Each weighing just 0.01 ounce (0.3 gram), the battery-powered transmitters are the smallest ever used to track the migration of a wild animal (related news: "Dragonfly Migration Tracked With Tiny Radio Tags").
The team tracked 14 individuals for up to 12 days with Wikelski in pursuit in a Cessna plane.
"On the ground [the radio tags] have only about 400 meters' [0.25 mile] range, and the insects are tricky to follow, because they fly really close to the trees and other vegetation," he said.
"From a plane we had signals for up to eight miles [12.8 kilometers]."
The dragonflies migrated only during daylight hours, advancing an average of 38 miles (58 kilometers) over six days.
The team says their migration behavior appeared to be very similar to that of birds.
The insects followed the same flyways used by songbirds and hawks down the Atlantic seaboard.
Dragonflies that flew off course and out to sea appeared to realize their mistake and managed to reorient themselves as birds do, the researchers add.
Wikelski says the insects may use the lay of the land as a navigation guide.
"They gather around shores and mountain ridges," he said.
And as with migrating songbirds, colder nights seemed to trigger the dragonflies' journey south, with the insects using northerly winds to help them on their way.
"It's a pretty simple trick," Wikelski said. "As it gets colder you know the wind usually comes from the north."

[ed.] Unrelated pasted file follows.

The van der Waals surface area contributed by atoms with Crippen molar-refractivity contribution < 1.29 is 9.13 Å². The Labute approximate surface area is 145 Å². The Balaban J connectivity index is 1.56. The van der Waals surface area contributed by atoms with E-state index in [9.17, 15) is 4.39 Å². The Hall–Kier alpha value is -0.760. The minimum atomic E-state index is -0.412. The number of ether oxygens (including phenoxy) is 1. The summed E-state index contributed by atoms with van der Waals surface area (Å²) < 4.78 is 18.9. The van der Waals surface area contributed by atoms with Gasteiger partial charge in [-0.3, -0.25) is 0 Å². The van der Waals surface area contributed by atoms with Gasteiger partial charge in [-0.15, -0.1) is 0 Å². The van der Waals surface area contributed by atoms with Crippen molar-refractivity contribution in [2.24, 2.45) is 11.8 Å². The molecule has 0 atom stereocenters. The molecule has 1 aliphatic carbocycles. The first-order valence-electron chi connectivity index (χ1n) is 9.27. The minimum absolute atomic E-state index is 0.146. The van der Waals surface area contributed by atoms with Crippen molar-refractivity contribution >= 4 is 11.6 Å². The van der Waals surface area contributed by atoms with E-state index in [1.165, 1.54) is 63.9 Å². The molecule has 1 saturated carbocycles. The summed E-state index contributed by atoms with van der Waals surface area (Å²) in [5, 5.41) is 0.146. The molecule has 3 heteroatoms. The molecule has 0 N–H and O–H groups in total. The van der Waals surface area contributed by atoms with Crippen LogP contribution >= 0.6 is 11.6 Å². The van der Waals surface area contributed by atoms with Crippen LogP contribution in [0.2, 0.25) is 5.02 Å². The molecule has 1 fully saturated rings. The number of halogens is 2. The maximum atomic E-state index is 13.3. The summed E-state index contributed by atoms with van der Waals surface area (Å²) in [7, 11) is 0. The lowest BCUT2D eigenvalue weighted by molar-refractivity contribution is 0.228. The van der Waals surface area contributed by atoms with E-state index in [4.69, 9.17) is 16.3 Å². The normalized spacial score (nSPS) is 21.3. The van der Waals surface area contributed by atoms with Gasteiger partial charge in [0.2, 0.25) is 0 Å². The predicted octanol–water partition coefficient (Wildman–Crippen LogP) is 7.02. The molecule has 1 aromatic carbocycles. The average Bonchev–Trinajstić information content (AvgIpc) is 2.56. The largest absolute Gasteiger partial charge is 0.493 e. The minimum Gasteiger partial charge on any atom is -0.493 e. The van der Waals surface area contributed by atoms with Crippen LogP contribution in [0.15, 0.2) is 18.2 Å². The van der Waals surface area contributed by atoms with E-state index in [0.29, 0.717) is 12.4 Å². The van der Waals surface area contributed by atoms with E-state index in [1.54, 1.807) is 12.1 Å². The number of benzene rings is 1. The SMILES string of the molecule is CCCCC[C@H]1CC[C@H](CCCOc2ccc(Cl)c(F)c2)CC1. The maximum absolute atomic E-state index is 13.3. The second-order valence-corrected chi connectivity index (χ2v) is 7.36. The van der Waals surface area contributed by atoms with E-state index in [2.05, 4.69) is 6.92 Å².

Again like birds, green darners appear to build up their fat reserves before setting off, Wikelski added.
Many birds use so-called stopover sites during long-distance migrations where they rest and feed. The green darners were found to break their journeys in similar fashion every three days.
The study team spotted the insects resting up in oak and juniper trees before feeding again the following morning.
"Often they stop over for a day or two, so they don't fly every day," Wikelski said. "That again is similar to the songbirds."
Up to 50 of the world's 5,200 dragonfly species are thought to migrate, though why they do so remains a mystery, Wikelski says.
"Our new study methods may some day allow us to find out," he added.
Some scientists speculate that, like birds, migratory insects navigate using an internal magnetic compass, says Kelvin Conrad, a dragonfly researcher at Rothamsted Research in Harpenden, England.
"[Insect] researchers have all the same sorts of theories that people have for birds, such as sun navigation and using major landmarks like water and forest edges," he added.
Unlike birds, however, migration is a one-way ticket for dragonflies, Conrad says.
"It's the offspring of the generation that's gone south in the autumn that's migrating north again in spring," he said.
Wikelski and his team say tracking insects using tiny radio tags could help in understanding the movements of endangered species, or in monitoring pest insects such as locusts.
Signals from mini-radio transmitters like those used in this study "could also be picked up from space, and would thus make possible the global surveillance of small organisms if a satellite system were installed," the researchers write.
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